NYC Resources311Office of the Mayor

Clearview Expressway

4.9 miles

This text is part of Parks’ Historical Signs Project and can be found posted within the park.

The Clearview Expressway connects the Throgs Neck Bridge with major east-west thoroughfares, including the Long Island Expressway (LIE), that traverse Queens and Long Island. Original plans for the expressway called for a six-lane highway that would run south from the bridge to the LIE, largely along the routes of Utopia Parkway and Francis Lewis Boulevard.

In 1955, the construction plans were made public and local communities protested that the expressway would have a negative effect on their neighborhoods. The following year, a revised plan routed the new highway slightly east of where the 1955 plan had situated it. Fortunately for residents, the number of displaced homes was reduced by more than half.

Between the Throgs Neck Bridge and the LIE, the expressway’s six 12-foot-wide lanes were built below street level. The new expressway provided an important commercial link between Long Island and I-95 (which runs along the entire eastern seaboard), and it thereby qualified as part of the Interstate Highway System. As such, 90% of the cost of construction was subsidized by federal funds.

Actual work on the Clearview Expressway began in 1957, and was supposed to be finished by 1965. However, construction was accelerated in order to finish the work in time for the 1964 World’s Fair at Flushing Meadows. Indeed, the first section that ran between the bridge and Fresh Meadows (including the LIE interchange) was completed in 1960. Three years later, the rest of the expressway was completed. Although it is a fairly short thoroughfare, it is a crucial connection between Long Island and the rest of the northeast, and it carries close to 100,000 vehicles daily.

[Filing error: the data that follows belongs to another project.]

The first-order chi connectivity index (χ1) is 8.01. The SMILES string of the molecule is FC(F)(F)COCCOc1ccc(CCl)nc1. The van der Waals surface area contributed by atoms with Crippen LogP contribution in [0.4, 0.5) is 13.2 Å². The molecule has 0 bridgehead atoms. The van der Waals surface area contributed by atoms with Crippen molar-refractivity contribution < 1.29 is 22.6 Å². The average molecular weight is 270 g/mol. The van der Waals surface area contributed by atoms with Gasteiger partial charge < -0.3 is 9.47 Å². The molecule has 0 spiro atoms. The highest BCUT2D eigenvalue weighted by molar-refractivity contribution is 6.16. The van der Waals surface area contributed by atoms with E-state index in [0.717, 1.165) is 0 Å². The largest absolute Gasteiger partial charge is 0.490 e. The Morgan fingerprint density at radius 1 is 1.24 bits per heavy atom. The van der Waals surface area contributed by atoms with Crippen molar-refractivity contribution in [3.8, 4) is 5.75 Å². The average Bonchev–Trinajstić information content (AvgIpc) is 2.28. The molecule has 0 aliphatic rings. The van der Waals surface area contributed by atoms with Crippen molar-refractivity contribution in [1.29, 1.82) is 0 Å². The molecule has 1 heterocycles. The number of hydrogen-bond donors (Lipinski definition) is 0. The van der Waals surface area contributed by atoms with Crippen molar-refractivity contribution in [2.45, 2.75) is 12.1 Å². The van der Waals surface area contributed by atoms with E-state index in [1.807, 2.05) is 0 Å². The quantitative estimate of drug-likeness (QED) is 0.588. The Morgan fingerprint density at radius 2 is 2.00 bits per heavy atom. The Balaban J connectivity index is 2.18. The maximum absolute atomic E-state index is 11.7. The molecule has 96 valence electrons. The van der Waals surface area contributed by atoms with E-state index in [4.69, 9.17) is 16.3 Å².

The Clearview Expressway branches off the Throgs Neck Bridge into the neighborhood of Bay Terrace. Bay Terrace, the Queens community which is bordered by Little Bay and Little Neck Bay to the north and the neighborhood of Bayside to the south, was originally the combined estates of three influential Bayside families.

In 1823, Charles Willet bought 170 acres of the land overlooking Little Neck Bay and named it Willets Point. The land changed hands several times, and was eventually developed into the commercial and middle- and high-income residential area that it is today. The area was renamed Bay Terrace after nearby Bayside.

Bayside itself was originally home to the Matinecock Indians, and Englishman William Lawrence founded the first European community on the site in 1664. It was part of the 1644 land parcels that Charles I had granted to his supporters. Consequently, the majority of Bayside settlers were Tories, sympathizing with the British during the American Revolutionary War.

In the mid-19th century, many wealthy New York families built mansions in Bayside. In the 1920s and 1930s, many of these estates were dissolved to make way for new residents. Bayside saw significant post-war construction of bridges and highways, as with the Clearview Expressway. In the 1950s, large apartment complexes sprung up in the neighborhood. Today the community has a primarily middle-class suburban flavor, and in recent years has seen the growth of its Chinese, Korean, and Indian populations.

Wednesday, Dec 19, 2001

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